Other topics were raised. In response to a question from the audience, Horner and Dayton said they would both support anti-bullying legislation; Emmer said he needed to examine such proposals more closely and suggested it was up to parents first to monitor such dangerous behavior.
Gov. Pawlenty’s opposition to Minnesota accepting $263 million in federal aid for health care for the poor and elderly was raised: Dayton and Horner said the state should take it; Emmer said he had to read up on “what strings are attached … You can’t just take it because someone in Washington says it’s good for you.”
Dayton called taking the federal dollars “responsible financial management” and said it would help to reduce the state deficit. Horner said it was money that Pawlenty and Republicans in the Legislature thought was good enough to take earlier this year to balance the budget, but suddenly the money “has baggage tied to it.”
With that, Emmer appealed to his supporters in the crowd and asked what they thought of the way government functions.
“Folks, is what we’re doing right now working?” he hollered.
“N-o-o-o,” his backers yelled, but a bit meekly.
Countered Horner, jumping at the opportunity, and asking another question to the assembled: “Is leadership putting out a specific plan that people can have a sense of, can vote on and can understand where you stand?”
That drew a sizable round of applause.
For his part, Emmer’s stance could be summed up in his closing statement about his opponents.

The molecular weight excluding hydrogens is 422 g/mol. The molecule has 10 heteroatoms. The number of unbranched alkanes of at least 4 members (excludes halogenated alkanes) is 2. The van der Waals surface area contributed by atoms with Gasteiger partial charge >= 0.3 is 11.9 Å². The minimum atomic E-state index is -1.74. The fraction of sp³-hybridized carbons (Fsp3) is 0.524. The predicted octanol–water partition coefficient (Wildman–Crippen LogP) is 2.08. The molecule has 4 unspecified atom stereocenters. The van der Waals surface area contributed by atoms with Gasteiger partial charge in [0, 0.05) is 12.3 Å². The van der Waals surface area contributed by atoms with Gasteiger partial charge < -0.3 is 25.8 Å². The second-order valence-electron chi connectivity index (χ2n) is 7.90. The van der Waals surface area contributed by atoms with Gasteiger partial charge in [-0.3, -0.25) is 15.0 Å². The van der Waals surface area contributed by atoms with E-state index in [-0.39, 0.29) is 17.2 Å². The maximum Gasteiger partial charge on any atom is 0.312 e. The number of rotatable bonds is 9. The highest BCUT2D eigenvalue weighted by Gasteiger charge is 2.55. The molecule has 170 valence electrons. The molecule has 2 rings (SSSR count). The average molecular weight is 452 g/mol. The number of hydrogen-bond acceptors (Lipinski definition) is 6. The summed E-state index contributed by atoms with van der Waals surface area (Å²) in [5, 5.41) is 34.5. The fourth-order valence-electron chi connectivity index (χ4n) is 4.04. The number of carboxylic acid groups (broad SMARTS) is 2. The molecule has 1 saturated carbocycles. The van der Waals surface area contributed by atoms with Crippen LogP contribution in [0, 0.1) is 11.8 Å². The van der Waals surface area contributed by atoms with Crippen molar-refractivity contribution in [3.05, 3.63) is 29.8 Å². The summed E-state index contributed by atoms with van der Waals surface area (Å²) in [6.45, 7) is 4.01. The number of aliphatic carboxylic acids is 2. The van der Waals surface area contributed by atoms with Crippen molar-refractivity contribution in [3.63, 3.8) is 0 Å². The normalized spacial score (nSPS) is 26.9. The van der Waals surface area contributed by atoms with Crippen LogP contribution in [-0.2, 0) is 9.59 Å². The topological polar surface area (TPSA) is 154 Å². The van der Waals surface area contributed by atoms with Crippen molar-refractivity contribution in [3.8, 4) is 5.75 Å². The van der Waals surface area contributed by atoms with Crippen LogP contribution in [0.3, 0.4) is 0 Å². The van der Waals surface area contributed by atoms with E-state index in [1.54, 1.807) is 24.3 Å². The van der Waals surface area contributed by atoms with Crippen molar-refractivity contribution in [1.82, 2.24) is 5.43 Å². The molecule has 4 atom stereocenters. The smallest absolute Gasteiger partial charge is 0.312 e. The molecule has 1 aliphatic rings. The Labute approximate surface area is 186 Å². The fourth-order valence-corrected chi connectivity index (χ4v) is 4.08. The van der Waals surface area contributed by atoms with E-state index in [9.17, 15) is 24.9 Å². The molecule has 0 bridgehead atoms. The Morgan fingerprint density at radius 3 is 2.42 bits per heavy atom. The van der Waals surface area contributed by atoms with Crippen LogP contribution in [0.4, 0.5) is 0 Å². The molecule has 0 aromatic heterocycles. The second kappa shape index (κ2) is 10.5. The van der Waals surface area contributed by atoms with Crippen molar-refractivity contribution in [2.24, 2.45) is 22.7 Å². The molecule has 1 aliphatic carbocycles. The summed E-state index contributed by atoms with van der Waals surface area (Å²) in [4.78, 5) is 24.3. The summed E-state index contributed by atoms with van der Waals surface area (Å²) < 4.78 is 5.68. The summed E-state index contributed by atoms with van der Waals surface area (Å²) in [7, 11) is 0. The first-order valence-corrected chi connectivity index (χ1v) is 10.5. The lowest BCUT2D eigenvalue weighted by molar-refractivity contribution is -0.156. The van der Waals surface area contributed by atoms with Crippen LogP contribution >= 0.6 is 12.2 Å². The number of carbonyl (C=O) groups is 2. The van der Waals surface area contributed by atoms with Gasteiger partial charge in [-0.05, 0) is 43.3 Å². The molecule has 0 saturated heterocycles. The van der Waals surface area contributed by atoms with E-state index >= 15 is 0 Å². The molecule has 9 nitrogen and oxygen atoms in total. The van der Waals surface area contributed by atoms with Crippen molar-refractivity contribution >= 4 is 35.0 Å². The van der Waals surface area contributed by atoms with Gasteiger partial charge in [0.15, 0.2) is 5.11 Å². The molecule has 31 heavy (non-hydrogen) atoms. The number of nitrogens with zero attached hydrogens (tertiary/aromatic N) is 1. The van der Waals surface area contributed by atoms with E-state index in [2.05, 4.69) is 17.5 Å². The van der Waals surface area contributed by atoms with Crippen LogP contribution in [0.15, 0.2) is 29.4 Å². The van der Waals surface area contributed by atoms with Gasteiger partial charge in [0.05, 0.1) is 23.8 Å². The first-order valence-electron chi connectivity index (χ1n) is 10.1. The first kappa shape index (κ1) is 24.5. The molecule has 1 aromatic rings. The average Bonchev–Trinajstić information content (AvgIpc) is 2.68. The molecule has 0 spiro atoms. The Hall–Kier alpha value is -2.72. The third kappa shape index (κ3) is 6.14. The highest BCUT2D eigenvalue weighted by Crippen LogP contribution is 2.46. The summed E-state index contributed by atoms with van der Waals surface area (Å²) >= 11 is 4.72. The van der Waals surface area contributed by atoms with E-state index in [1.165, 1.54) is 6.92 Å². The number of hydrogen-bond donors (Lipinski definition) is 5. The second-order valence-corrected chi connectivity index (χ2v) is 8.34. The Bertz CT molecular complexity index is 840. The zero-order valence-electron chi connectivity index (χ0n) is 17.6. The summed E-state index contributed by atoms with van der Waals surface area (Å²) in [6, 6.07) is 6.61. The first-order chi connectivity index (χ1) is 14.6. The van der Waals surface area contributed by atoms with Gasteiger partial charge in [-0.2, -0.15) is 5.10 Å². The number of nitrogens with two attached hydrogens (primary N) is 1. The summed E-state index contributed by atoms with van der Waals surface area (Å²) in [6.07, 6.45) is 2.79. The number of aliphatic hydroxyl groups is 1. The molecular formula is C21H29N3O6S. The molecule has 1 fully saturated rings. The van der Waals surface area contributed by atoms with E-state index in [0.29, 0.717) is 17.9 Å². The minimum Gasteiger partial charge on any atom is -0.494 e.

“We’ve got a clear choice on Nov. 2,” the Republican said. “On the one hand, you’ve got somebody who will take all the money out of your pocket,” he said, referring to Dayton. “On the other hand, you’ve got somebody who wants to tax the shirt off your back,” he said about Horner’s proposal to tax clothing purchases.
This sound bite brought the longest extended boos of the event from everyone, it appeared, but Emmer fans, and it forced the be-gloved debate moderator Gary Eichten to calm the masses.
Horner urged the 500 or so onlookers to show their own leadership, presumably by fending off both traditional party candidates in favor of his third-party option.
“I need you to be the leaders as voters that you want for a leader in the governor’s office,” he said.
By the way, as at all State Fairs, there were a couple of sideshows. One was offered by Ken Pentel, the Ecology Democracy Party’s candidate for governor — who, it’s fair to say, is campaigning below the political radar. Pentel, a former Green Party candidate, was handing out leaflets to members of the media before the debate, seeking coverage.
While the other candidates were on the big stage, a couple of strategically placed supporters on the outskirts of the audience could be seen holding handmade signs; “Let Ken Debate.”
Meanwhile, Keillor, creator and star of public radio’s “Prairie Home Companion,” seemed to purposely find Dayton after the debate and chat, in public view, with the DFL candidate. Keillor was slated to be Eichten’s guest after the politicians.
Keillor, a certified liberal, dodged reporters’ questions about whether he was supporting Dayton — “My mind is open” — or if it was true he was to hold a fundraiser for Dayton. “I’m considering it very seriously,” he said at MPR Day following today’s debate hour at the blustery and always above-average Minnesota State Fair.